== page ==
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Economic Development ESG Leadership

Climate First Bank: Making Change

Environmental, Social and Governance

Sustainability + Profitability = Success

Climate First Bank opened in June 2021 with the twin objectives of being financially solid for its customers and investors and being committed to sustainability for the planet. Since then, the values-based community bank has exceeded its financial goals while continuing to infuse internationally recognized climate-friendly practices into its DNA.

By the end of February 2022, the bank’s assets had passed $150 million, and Climate First is on a trajectory to exceed its goal of $230 million by the end of the year.

The biggest challenge, Founder and CEO Ken LaRoe says, is the reality of operating a viable banking business and at the same time focusing on the company’s commitment to environmental, social, and governance (ESG) principles. “It’s like running a for-profit and a nonprofit at the same time. They have competing initiatives, goals and strategies.”

LaRoe formerly founded First Green Bank in 1999, which grew to more than $825 million in assets and was purchased by Seacoast Bank in 2018. “I found that with First Green, I tried to run parallel business plans for our profit and nonprofit sides, and it did not work,” LaRoe says. “They have to be completely intertwined in the goals and objectives of every person in the organization.”

For example, he and his team have been trying to find a solution to one of his pet peeves: the plastic windows in envelopes that have become standard in the finance industry. No luck yet in getting them replaced with purely paper, but he vows to keep pushing for reform while also touting paperless transactions.

As the bank approaches its one-year anniversary, it has hit numerous milestones, including:

  • Opening its first branch in downtown St. Petersburg. A lifelong Lake County resident, LaRoe had to open outside of the metro Orlando area to comply with a noncompete agreement from the First Green sale, which expired in October 2021.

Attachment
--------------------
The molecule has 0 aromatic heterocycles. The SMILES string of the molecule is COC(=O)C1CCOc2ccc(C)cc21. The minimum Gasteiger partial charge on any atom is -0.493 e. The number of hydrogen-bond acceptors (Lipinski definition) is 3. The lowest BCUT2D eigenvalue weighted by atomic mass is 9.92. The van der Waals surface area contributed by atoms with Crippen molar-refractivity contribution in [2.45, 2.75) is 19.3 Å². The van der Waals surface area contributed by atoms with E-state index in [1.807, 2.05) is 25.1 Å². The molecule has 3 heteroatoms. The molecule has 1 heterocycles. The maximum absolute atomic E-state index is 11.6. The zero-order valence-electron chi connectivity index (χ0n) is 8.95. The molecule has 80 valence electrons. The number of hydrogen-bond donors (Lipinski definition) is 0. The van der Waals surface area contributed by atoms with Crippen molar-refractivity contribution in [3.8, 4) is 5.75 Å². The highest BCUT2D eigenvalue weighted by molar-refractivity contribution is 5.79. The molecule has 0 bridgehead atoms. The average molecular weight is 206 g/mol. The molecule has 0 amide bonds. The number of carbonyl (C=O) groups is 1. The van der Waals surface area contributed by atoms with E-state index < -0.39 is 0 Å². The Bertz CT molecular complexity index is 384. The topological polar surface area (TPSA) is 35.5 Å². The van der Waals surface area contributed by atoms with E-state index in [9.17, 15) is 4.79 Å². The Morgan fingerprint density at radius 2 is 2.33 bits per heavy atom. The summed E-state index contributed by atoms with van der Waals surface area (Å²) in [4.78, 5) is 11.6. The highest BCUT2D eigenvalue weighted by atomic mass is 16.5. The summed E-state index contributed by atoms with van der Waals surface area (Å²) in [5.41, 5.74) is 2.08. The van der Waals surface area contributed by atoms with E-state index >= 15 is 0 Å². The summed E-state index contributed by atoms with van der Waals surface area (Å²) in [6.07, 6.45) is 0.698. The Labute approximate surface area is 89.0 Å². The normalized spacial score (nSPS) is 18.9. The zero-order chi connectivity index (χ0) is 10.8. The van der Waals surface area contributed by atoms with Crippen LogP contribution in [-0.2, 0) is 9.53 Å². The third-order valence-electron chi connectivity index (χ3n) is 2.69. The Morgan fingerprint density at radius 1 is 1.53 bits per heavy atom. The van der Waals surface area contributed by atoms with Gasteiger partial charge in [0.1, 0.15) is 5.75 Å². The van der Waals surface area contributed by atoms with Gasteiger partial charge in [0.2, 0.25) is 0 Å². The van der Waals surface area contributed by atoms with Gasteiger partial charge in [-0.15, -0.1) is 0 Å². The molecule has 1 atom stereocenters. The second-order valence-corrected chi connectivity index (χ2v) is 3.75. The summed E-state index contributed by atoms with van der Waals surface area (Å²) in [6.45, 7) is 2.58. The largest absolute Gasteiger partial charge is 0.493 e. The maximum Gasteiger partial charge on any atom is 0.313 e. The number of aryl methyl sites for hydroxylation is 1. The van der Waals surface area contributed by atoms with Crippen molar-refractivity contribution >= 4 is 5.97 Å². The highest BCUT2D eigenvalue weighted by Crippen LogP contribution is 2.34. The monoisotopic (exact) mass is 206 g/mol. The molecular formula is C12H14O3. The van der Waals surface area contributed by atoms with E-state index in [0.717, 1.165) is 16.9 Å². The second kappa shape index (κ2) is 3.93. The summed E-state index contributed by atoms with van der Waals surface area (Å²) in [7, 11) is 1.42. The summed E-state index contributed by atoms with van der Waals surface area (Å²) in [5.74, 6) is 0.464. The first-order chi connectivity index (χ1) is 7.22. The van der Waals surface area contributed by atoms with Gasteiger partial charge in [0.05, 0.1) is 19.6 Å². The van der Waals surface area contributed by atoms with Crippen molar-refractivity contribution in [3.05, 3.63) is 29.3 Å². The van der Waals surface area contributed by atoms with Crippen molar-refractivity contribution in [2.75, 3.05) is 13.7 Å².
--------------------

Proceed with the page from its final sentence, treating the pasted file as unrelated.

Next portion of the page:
• Opening a second branch at 1150 South Orlando Avenue in Winter Park, where a $900,000 renovation project is retrofitting the building for optimum energy efficiency with a goal of pursuing a LEEDv4 Platinum certification for design and construction.
  • Securing property to move its headquarters into a larger building it is retrofitting across from St. Petersburg’s first Whole Foods market.
  • Setting plans to open a branch in Mount Dora in a leased building while the bank builds a LEED Platinum structure.
  • Creating the Regeneration Checking personal account with the slogan “Bank like tomorrow depends on it.” Based on the principles of environmentalist Paul Hawken, the account comes with an autographed copy of his book Regeneration: Ending the Climate Crisis in One Generation.
  • Joining the Net Zero Banking Alliance created by the United Nations for banks worldwide committed to aligning lending and investment portfolios with net-zero emissions by 2050.
  • Joining the Partnership for Carbon Accounting Financials, a growing Dutch financial initiative launched globally in 2019. About 250 member banks have committed to implementing sustainable best practices that extend all the way out to suppliers.
  • Applying for B Corp status, which requires companies to be in existence for at least one year. Benefit Corporations are a new and growing group of for-profit ventures designed to operate in ways that benefit the public like nonprofits. Only a handful exist in Florida.
  • Becoming one of two FDIC-insured banks granted membership into 1% for the Planet for businesses and individuals who donate at least 1% of annual sales or salary to environmental causes.

“I just don’t ever want to have that day when my grandkids say, ‘Grandpa, what was your generation thinking?’ and I don’t have a good response. I want to know I was doing everything I could.” – Ken LaRoe


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About the author

Diane Sears

A career journalist, author and advocate for business growth, Diane Sears is the CEO, editor and publisher of i4 Business. She is also the founder and president of DiVerse Media LLC, which has handled content marketing projects including nonfiction books, white papers, executive speeches and scripts since 2000. She is co-founder of the nonprofit Go for the Greens Foundation, which helps connect women-owned and minority-owned business owners with growth opportunities internationally.

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